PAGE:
Roger Williams had a spiritual awakening as a young boy, but he did intend to take holy orders with the Church of England. But while at Cambridge, he became a Puritan. He witnessed the first wave of migration from England but did not join his fellow Puritans in going to America. As the situation in England worsened, he realized, perhaps thinking about Coke’s imprisonment, that it would be too dangerous to remain. In the meantime, he had adopted the Separatist position by 1630.

Upon his arrival, Williams was offered a post with the church in Boston, probably with a recommendation from Winthrop. Williams declined the position. He openly declared that the church was not committed to the proper worshiping of God. From the start, it seemed Williams would have an uneasy relationship with colonial leaders. The colony began to thrive, no longer threatened with starvation. The population grew, and the settlement expanded inland, away from the shores of the Atlantic. During this time, the colonial government, in tandem with the clergy, ensured that Winthrop’s original vision was firmly established in Massachusetts. In the meantime, Williams became a minister in Salem and attracted a passionate congregation. His sermonizing became known outside of Salem. And this worried many colonial officials. They began seeing Williams as challenging Winthrop’s “city on the hill.” They saw him as a challenge to the colony’s success. They believed him to threaten God’s very plan for the people of Massachusetts.

There was no dispute with Williams over theology. Williams adhered to the Calvinist faith. He saw God as being part of every facet of one’s life. He saw man’s purpose as advancing God’s kingdom on Earth. Disagreements arose over the role of civil government and how it should guide human society toward God’s vision. The leaders of the Massachusetts Bay colony held that the government was obliged to enforce God’s laws. To do so, the state needed to prevent errors in religious conviction. They believed their salvation and those under their charge depended upon this. Williams had seen firsthand what happened when the government utilized its power to enforce religious conformity. Humans were imperfect, so errors in applying God’s laws were inevitable. Forced worship, he felt, “stinks in God’s nostrils.” A society built in such a manner would lead to hypocrisy and corruption of both state and church.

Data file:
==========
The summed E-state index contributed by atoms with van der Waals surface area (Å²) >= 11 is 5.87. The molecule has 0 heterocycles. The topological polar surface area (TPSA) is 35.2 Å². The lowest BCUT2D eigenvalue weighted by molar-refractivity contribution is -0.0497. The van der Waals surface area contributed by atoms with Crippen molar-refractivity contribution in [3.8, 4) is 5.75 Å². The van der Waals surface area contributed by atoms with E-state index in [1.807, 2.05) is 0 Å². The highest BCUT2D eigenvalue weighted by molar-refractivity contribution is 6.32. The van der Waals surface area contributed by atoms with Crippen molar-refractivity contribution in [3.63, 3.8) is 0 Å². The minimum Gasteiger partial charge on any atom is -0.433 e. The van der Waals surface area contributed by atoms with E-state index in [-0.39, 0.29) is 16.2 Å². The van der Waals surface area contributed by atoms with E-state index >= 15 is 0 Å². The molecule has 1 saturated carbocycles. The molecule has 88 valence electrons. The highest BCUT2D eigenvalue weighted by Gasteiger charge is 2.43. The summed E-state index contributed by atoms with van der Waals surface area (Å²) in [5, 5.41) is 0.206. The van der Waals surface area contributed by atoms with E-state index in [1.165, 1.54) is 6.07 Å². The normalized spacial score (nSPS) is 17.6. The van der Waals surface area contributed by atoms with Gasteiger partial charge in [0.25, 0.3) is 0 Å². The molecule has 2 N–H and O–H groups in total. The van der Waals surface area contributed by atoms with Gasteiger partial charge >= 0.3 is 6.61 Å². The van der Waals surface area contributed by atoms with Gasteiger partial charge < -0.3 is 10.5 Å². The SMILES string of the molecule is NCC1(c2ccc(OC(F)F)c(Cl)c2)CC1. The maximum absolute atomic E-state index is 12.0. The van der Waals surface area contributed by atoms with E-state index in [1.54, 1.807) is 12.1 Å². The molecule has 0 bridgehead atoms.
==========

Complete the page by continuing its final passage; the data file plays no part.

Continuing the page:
The Banishment of Roger Williams, P.F. Rothermel, ca. 1850

Williams had not fully defined his beliefs, but the authorities decided his ideas were too dangerous. The General Court of the Massachusetts Bay colony ordered Roger Williams banished as of October 6, 1635. He had six weeks to depart the jurisdiction. If he failed to do so or he returned, then it would be at the court’s prerogative to impose further punishment ranging from imprisonment to execution. But Williams had fallen ill, and the court granted a bit of mercy. The enforcement of the banishment would wait until spring. In the meantime, Williams was to remain silent, which Williams did at least publicly. He made no public statements, nor did any preaching. His supporters did visit him at home, and here, in the privacy of his house, he spoke freely to them. This came to the attention of the authorities in Boston, and without warning, in January 1636, they sent soldiers to arrest him and deport him back to England. Williams could have found a haven in other colonies, north in New Hampshire or south in New Amsterdam. But his life would be at risk if he returned to England. Winthrop, who still saw Williams as godly, warned him of the soldiers’ arrival. Williams acted quickly and, dressed for winter, fled into the forest and a blizzard. Williams had established a good relationship with the Native Americans. These efforts paid off, and local Wampanoags gave him shelter for the winter. It was not lost on him that his civilized English people had banished him while the savage Native Americans had saved his life.